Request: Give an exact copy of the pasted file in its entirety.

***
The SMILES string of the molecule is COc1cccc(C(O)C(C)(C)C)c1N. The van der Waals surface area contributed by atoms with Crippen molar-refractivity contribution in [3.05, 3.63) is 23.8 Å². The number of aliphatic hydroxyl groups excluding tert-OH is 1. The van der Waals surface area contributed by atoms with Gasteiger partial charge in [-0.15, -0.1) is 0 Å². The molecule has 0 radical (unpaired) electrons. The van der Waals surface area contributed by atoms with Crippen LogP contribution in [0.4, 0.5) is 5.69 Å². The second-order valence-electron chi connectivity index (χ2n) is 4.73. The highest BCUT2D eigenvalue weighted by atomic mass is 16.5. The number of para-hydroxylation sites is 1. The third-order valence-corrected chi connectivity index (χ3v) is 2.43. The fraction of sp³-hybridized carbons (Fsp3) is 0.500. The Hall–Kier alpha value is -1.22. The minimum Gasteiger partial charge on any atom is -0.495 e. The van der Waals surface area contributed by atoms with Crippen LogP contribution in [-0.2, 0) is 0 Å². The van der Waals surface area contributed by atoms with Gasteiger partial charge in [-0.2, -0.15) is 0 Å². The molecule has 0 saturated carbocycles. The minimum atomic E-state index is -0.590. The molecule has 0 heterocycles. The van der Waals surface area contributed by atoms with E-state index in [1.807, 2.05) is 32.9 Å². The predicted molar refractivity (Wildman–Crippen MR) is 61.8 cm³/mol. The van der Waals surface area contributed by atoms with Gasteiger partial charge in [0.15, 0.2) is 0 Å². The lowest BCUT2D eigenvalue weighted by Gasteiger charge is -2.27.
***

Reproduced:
The SMILES string of the molecule is COc1cccc(C(O)C(C)(C)C)c1N. The van der Waals surface area contributed by atoms with Crippen molar-refractivity contribution in [3.05, 3.63) is 23.8 Å². The number of aliphatic hydroxyl groups excluding tert-OH is 1. The van der Waals surface area contributed by atoms with Gasteiger partial charge in [-0.15, -0.1) is 0 Å². The molecule has 0 radical (unpaired) electrons. The van der Waals surface area contributed by atoms with Crippen LogP contribution in [0.4, 0.5) is 5.69 Å². The second-order valence-electron chi connectivity index (χ2n) is 4.73. The highest BCUT2D eigenvalue weighted by atomic mass is 16.5. The number of para-hydroxylation sites is 1. The third-order valence-corrected chi connectivity index (χ3v) is 2.43. The fraction of sp³-hybridized carbons (Fsp3) is 0.500. The Hall–Kier alpha value is -1.22. The minimum Gasteiger partial charge on any atom is -0.495 e. The van der Waals surface area contributed by atoms with Crippen LogP contribution in [-0.2, 0) is 0 Å². The van der Waals surface area contributed by atoms with Gasteiger partial charge in [-0.2, -0.15) is 0 Å². The molecule has 0 saturated carbocycles. The minimum atomic E-state index is -0.590. The molecule has 0 heterocycles. The van der Waals surface area contributed by atoms with E-state index in [1.807, 2.05) is 32.9 Å². The predicted molar refractivity (Wildman–Crippen MR) is 61.8 cm³/mol. The van der Waals surface area contributed by atoms with Gasteiger partial charge in [0.15, 0.2) is 0 Å². The lowest BCUT2D eigenvalue weighted by Gasteiger charge is -2.27.